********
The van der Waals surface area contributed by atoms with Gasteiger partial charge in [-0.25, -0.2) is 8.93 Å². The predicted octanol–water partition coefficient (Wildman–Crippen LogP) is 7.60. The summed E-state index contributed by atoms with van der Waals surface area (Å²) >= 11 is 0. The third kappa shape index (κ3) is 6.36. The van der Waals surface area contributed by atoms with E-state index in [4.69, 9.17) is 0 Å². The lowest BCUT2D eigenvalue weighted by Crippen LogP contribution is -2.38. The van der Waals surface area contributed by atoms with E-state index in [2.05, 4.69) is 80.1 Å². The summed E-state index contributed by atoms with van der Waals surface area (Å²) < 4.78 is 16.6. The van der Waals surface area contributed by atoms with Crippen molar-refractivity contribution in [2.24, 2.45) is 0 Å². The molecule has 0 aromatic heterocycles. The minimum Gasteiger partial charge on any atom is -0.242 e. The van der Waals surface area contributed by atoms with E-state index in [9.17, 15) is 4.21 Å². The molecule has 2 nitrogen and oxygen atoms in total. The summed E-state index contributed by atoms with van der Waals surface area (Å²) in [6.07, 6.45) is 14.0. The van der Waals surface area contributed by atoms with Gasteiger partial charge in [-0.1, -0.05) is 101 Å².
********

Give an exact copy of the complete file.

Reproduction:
The van der Waals surface area contributed by atoms with Gasteiger partial charge in [-0.25, -0.2) is 8.93 Å². The predicted octanol–water partition coefficient (Wildman–Crippen LogP) is 7.60. The summed E-state index contributed by atoms with van der Waals surface area (Å²) >= 11 is 0. The third kappa shape index (κ3) is 6.36. The van der Waals surface area contributed by atoms with E-state index in [4.69, 9.17) is 0 Å². The lowest BCUT2D eigenvalue weighted by Crippen LogP contribution is -2.38. The van der Waals surface area contributed by atoms with E-state index in [2.05, 4.69) is 80.1 Å². The summed E-state index contributed by atoms with van der Waals surface area (Å²) < 4.78 is 16.6. The van der Waals surface area contributed by atoms with Crippen molar-refractivity contribution in [2.24, 2.45) is 0 Å². The molecule has 0 aromatic heterocycles. The minimum Gasteiger partial charge on any atom is -0.242 e. The van der Waals surface area contributed by atoms with E-state index in [9.17, 15) is 4.21 Å². The molecule has 2 nitrogen and oxygen atoms in total. The summed E-state index contributed by atoms with van der Waals surface area (Å²) in [6.07, 6.45) is 14.0. The van der Waals surface area contributed by atoms with Gasteiger partial charge in [-0.1, -0.05) is 101 Å².